On the left was Sir Donald MacDonald's regiment, commanded by his son and Sir Alexander Maclean. The main body was composed of the Clans of Lochiel, Glengarry, and Clan Ranald, with the Irish auxiliaries and a troop of horses commanded by Sir William Wallace. It was about eight o'clock when the clans made the infamous downhill charge. For the sake of lightness, they stripped almost to the kilt, stooped low, and holding their targes before their heads, they rushed swiftly upon the enemy, who were partially entrenched. When they were approximately 50 yards from the foe, they stopped a moment, fired, threw away their guns, and then flew headlong upon the enemy, using their claymores and Lochaber axes. Dundee seemed to be everywhere. He rode from clan to clan and animated them to action. MacKay's army, by the sudden onslaught, was pierced in every part toward the left of its center. Within seven minutes, that wing was shattered and driven off by the Macleans, who chased some of them into the coils of Killiecrankie Pass, and others across the River Garry, where the greater part was slain. The left of the Highland army was not quite so successful; for the enemy, after sustaining the fury of the first attack forced the MacDonalds to retreat. The majority of the Macleans were now wholly engrossed in the pursuit and its concomitant attendants.
The chief, however, who seems to have been an uncommonly brave man, with a few gentlemen of his clan, made a wheel to the left; and joining with Sir Ewen Cameron of Lochiel, they advanced briskly along the verge of the valley, and attacked the regiment in the flank. This movement of the Camerons and Macleans gave the MacDonalds time to rally, and that wing of the enemy, now attacked both in front and flank, was forced to retire. Few of the enemy who fled first made their escape, for those not cut down by the claymores of the Macleans were waylaid in the pass of Killiecrankie by the Athol men. The army of MacKay was almost annihilated; the wreck, consisting of about four hundred, reached Stirling the next day. The Highlanders’ loss was about eight hundred, including Dundee, their great commander.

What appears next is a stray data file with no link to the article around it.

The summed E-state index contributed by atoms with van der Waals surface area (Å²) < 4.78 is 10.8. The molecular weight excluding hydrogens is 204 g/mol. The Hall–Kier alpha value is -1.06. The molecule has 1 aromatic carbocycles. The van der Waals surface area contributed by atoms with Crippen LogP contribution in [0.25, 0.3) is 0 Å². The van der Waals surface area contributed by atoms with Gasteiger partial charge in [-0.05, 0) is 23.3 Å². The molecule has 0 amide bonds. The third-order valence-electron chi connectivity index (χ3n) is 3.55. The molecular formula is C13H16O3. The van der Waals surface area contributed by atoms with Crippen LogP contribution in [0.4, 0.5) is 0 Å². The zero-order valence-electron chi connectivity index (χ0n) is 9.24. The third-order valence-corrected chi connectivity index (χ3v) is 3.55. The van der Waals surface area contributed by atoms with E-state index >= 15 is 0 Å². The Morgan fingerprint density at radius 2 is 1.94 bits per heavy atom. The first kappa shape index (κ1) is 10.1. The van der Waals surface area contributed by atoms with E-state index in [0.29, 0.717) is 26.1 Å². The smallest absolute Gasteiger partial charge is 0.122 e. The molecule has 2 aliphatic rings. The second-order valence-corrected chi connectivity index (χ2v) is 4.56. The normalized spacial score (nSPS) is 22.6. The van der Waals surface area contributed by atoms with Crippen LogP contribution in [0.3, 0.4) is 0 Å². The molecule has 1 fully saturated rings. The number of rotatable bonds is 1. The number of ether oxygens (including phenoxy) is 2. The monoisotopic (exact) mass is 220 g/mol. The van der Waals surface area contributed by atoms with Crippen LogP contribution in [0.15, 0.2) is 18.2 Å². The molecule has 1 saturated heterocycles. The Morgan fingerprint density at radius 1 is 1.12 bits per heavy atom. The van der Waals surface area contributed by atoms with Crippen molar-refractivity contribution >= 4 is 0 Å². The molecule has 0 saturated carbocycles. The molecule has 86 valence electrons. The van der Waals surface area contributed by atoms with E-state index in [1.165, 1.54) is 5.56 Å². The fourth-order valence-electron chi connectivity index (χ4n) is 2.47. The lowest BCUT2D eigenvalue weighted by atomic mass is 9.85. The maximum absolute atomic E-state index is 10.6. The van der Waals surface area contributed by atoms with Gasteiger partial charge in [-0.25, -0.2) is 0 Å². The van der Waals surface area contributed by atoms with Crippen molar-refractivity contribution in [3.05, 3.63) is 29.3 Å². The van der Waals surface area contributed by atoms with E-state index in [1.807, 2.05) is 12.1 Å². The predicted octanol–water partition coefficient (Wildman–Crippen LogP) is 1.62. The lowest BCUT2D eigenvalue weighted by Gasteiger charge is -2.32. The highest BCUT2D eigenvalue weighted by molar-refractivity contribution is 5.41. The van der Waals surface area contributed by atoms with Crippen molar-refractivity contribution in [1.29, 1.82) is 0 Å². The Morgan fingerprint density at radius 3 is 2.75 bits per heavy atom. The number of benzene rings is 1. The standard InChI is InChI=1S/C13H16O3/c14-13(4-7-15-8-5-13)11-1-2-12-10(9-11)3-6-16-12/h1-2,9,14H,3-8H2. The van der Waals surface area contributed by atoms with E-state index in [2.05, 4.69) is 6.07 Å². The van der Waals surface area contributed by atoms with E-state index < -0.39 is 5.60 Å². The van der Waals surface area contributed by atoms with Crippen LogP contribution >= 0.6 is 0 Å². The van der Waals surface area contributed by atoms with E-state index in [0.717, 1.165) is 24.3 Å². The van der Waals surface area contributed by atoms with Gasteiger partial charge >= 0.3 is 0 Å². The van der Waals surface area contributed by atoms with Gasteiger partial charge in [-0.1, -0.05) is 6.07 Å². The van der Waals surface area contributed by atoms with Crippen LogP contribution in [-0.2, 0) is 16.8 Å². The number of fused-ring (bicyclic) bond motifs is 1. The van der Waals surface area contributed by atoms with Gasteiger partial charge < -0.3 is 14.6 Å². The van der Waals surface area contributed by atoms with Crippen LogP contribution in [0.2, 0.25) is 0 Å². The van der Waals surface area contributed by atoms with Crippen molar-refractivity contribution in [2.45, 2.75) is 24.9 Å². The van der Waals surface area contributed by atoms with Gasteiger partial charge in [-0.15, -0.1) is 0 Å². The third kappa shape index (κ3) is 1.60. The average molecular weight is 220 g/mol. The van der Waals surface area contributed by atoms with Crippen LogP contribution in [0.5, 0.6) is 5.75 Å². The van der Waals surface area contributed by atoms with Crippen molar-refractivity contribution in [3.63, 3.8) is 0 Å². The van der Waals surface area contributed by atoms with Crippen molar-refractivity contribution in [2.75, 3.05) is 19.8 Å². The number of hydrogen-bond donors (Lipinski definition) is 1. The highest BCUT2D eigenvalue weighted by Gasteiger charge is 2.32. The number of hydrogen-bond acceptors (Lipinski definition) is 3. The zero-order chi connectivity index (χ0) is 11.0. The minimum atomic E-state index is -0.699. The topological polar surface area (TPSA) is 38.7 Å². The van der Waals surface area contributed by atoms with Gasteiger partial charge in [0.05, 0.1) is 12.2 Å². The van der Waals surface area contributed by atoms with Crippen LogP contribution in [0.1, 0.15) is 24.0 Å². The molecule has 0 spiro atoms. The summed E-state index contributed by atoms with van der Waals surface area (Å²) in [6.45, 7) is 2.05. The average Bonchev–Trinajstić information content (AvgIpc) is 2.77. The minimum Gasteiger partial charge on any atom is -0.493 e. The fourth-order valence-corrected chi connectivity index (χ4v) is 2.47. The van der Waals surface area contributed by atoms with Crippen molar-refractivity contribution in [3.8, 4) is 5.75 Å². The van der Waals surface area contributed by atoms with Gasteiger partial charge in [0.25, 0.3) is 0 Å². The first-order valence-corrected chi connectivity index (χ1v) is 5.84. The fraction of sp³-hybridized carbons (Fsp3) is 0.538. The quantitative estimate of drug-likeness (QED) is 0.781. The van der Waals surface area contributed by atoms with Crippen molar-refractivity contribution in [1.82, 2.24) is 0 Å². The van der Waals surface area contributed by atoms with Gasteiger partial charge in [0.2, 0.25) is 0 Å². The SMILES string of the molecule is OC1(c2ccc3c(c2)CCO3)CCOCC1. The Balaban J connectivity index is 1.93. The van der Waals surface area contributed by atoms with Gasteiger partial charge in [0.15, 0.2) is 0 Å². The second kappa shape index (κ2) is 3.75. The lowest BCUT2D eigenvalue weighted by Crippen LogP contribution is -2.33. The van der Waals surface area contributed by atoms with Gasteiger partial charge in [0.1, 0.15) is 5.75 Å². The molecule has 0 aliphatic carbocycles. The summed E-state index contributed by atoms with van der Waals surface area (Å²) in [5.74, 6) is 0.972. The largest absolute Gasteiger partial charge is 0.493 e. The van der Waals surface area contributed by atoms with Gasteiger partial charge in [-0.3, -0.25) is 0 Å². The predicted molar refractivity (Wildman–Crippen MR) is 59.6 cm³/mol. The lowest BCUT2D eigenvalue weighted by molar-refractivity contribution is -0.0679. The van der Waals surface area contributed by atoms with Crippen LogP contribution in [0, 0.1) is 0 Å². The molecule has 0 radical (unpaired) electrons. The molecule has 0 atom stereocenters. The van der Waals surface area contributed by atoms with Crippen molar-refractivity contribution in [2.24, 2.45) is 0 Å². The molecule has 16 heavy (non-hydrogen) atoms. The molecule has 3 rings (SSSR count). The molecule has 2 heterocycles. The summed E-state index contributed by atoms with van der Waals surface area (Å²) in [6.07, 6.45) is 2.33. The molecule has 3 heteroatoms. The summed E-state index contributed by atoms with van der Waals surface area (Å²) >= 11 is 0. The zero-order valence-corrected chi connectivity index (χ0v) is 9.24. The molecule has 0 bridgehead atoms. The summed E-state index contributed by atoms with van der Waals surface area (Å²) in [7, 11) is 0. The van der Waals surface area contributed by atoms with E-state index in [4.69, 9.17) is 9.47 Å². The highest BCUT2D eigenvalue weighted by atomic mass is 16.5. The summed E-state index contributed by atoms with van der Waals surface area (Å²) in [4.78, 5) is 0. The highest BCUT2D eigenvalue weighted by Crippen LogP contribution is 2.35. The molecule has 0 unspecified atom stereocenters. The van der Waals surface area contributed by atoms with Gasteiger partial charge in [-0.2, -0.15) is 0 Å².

The victory at Killiecrankie aroused the apathetic, who hastened to swell the ranks of the victorious army. But the death of Dundee was greater than a defeat in battle. The command now went to General Cannon, an old, inactive, and inexperienced man, who spoke no Gaelic. Cannon proved wholly unsuited in almost every respect and led the army from one disaster to another until it was totally ruined. He marched the army into Perth, and then to Aberdeen. Government forces had taken up a position at Dunkeld. Cannon tried to besiege it, although he lacked heavy siege equipment. The effort failed entirely, and in this action, Hector Maclean of Torrestan, of the family of Coll, and Hector Maclean, son of Kingerloch, were slain, and Sir Alexander Maclean had his leg broken. Several private soldiers with the name of Maclean were also killed and wounded.
This effectively ended the first Jacobite rising. A rising that had started out so promising with the Maclean victory at Knockbreck. That was followed by the overwhelming Jacobite victory at Killiecrankie. Rarely is the loss of one individual so cataclysmic to an organization that it almost completely loses its effectiveness. This was one of those times. If Dundee had not been killed in action, the loss of several dozen Macleans during the first Jacobite rising quite possibly would not have been in vain and the House of Stuart might still rule Great Britain.